- Unknown Binding: 569 pages
- Publisher: Routledge & Kegan Paul (1963)
- Language: English
- ASIN: B0007JFD1A
- Average Customer Review: 5.0 out of 5 stars See all reviews (9 customer reviews)
- Amazon Bestsellers Rank: 6,809,120 in Books (See Top 100 in Books)
The constitution of liberty
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Top Customer Reviews
The result is not a comprehensive treatise like von Mises's Human Action, or the Wealth of Nations. Hayek always regarded himself as an intellectual 'muddler' (albeit a brilliant one). And his work reflects this. I prefer him when he is focused upon a particular issue at hand, like in The Road to Serfdom, or in the essays that comprise Individualism and the Economic Order.
This is not to detract from the value of this work. Hayek's defence of negative verses freedom, his description of the rule of law, the chapter on Responsibility and Freedom, and the post-script 'Why I am not a Conservative,' deserve to be treasured. Hayek's intellectual integrity shines through here. He was never a polemist or an extremist, and this has compromised his stature amongst libertarians. But Hayek's particular position on any single issue should not be of concern here. A reiteration of classical liberalism will always be of value, but this work stands out for the subtlety of its insights, and the range and depth of its arguments. Hayek's ideas should be recognised as providing, along with those of Mises and Milton Friedman, the best twentieth century defence of a free and spontaneously ordered society; a defence which should be distinguished from the limited and compromised one provided by many neo-classical economists, by social democrats or conservatives, and the dogma provided by Aynn Rand and her disciples.
Hayek's purpose in restating the principles of liberal society is to defend these principles against the opposing intellectual movement of collectivism. Western Civilization succeeded largely because of its individualism. Collectivism is undermining the basis of modern civilization in the West. Individualism is important because we each lack the knowledge needed to rationally direct the affairs of others. Some people believe that they can plan out society because they are `experts' or because they are educated. Hayek saw that nobody can posses the knowledge needed to design a rational order for society. As Hayek put it, "it is largely because civilization enables us constantly to profit from knowledge which we individually do not posses that men can pursue their individual ends more successfully than they could alone".
In writing this book, Hayek shifted his attention away from full-blown socialism and towards the modern welfare state. Hayek seems to have felt that the case for socialism had been sufficiently weakened so as to allow him to critique welfare states. Hayek accepted some types of government intervention that libertarians typically oppose. Rather than opposing each program point by point, Hayek sought out some `lynchpin issues' that would limit state growth.Read more ›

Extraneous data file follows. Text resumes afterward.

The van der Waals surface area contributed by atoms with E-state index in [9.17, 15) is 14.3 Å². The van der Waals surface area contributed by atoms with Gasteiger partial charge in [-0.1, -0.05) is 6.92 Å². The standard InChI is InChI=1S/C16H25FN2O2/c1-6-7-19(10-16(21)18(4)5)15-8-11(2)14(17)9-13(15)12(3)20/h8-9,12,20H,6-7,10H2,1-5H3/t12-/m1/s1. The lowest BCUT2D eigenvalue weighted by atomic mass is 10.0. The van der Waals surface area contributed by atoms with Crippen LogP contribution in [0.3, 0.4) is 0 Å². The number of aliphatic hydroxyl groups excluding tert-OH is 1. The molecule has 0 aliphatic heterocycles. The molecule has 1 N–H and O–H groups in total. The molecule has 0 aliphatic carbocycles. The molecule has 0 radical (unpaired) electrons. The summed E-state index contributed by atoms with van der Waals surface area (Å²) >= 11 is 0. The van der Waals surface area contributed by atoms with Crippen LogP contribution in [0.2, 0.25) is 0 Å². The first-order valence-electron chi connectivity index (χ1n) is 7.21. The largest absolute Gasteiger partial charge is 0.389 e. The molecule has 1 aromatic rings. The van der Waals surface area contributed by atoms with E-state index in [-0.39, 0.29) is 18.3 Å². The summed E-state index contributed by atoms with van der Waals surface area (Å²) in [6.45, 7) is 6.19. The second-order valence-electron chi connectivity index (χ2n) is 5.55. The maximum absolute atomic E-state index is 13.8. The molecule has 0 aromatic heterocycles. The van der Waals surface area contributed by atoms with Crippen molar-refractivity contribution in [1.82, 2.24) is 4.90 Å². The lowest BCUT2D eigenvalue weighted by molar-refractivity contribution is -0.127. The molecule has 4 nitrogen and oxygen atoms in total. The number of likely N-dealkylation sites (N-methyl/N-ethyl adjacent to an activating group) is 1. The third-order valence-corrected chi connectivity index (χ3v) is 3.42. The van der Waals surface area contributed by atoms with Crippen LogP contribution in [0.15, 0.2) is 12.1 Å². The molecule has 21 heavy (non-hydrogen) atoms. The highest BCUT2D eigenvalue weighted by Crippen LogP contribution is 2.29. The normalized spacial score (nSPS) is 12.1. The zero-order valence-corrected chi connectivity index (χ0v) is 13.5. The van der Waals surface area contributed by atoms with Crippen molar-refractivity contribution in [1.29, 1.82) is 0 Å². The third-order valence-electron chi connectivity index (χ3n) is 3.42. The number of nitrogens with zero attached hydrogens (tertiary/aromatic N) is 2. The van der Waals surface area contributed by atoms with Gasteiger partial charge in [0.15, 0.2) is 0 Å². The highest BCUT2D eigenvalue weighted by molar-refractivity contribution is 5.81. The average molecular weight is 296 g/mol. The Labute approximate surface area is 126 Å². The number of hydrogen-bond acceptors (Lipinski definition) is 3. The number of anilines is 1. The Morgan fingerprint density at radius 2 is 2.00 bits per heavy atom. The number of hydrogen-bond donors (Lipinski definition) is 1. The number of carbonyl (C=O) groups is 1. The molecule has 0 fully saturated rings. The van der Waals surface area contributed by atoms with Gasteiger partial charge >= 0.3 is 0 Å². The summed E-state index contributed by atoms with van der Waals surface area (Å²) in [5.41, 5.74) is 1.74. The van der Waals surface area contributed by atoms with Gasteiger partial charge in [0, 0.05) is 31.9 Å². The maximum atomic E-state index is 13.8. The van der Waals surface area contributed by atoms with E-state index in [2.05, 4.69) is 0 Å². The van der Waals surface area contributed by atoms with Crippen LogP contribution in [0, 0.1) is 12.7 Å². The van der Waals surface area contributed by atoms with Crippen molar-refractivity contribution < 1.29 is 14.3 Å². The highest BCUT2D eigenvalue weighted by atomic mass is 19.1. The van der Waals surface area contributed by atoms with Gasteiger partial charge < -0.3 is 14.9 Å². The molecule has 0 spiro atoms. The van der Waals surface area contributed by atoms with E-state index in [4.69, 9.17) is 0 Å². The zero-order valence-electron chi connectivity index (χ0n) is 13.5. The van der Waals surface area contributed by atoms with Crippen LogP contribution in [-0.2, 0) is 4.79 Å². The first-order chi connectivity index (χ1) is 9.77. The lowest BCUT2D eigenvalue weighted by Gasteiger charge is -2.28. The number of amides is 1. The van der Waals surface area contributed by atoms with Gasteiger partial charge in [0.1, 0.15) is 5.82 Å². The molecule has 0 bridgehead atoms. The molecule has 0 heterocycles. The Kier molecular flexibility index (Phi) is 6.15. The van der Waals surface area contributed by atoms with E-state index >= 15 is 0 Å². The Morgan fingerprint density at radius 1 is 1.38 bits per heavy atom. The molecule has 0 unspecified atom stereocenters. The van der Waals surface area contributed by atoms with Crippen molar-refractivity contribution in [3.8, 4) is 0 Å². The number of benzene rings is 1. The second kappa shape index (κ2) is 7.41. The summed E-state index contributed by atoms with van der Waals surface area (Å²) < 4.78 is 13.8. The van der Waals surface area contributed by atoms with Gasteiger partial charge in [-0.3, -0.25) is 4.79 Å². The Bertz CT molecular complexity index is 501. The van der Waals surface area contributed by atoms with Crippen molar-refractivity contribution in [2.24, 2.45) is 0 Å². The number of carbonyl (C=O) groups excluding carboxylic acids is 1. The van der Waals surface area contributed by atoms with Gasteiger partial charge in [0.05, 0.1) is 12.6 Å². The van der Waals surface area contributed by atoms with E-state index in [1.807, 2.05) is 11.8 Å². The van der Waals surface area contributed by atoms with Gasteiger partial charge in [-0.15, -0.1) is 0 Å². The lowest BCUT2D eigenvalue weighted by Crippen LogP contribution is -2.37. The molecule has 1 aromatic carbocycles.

This book is divided into three sections and post script, the first The Value of Freedom outlines Hayek's views on liberty, reason, responsibility and progress and politics, the second section on Freedom and The Law outlines Hayek's views on the relationship between individual freedom and the state, the final section is on Freedom and The Welfare State and begins with an essay on the decline of socialism and the rise of the welfare state.
This book is a lot more complete and holistic, you get a much clearer idea of what Hayek's proposing aswell as opposing, even if you dont necessarily agree.
In reading it Hayek does appear to be a lot less dogmatic than many of his supporters or popularisers and he's a great writer besides, the very simple introduction which seeks to link Hayek with contemporary wars of religion with the islamic world and the rise of neo-conservatism in America is over shadowed by the main work (infact it reads a lot like Trotsky paying homage to Marx or any other political pundit who tries to bask in reflected glory).
I would seriously recommend the chapter on the decline of socialism and the rise of the welfare state to anyone but to socialists in particular.Read more ›
Most Recent Customer Reviews
Either you know about this great masterwork or you don't. Perhaps Professor Hayek's most known work along with The Road to Serfdom. Read morePublished 3 months ago by Bent A
Hayek's "The Constitution of Liberty" is a comprehensive work of political philosophy. It sets forth, defends, and applies an important view of the nature of human liberty,... Read morePublished on 5 Mar. 2014 by Robin Friedman
I bought this book for my son who is studying A Level Economics. It is a bit of a classic reference book for this subject.Published on 4 Nov. 2013 by kathryn read
Hayek presents his arguments very thoroughly, but also demonstrates considerable insight into the issues covered. Read morePublished on 28 Mar. 2013 by Liquidator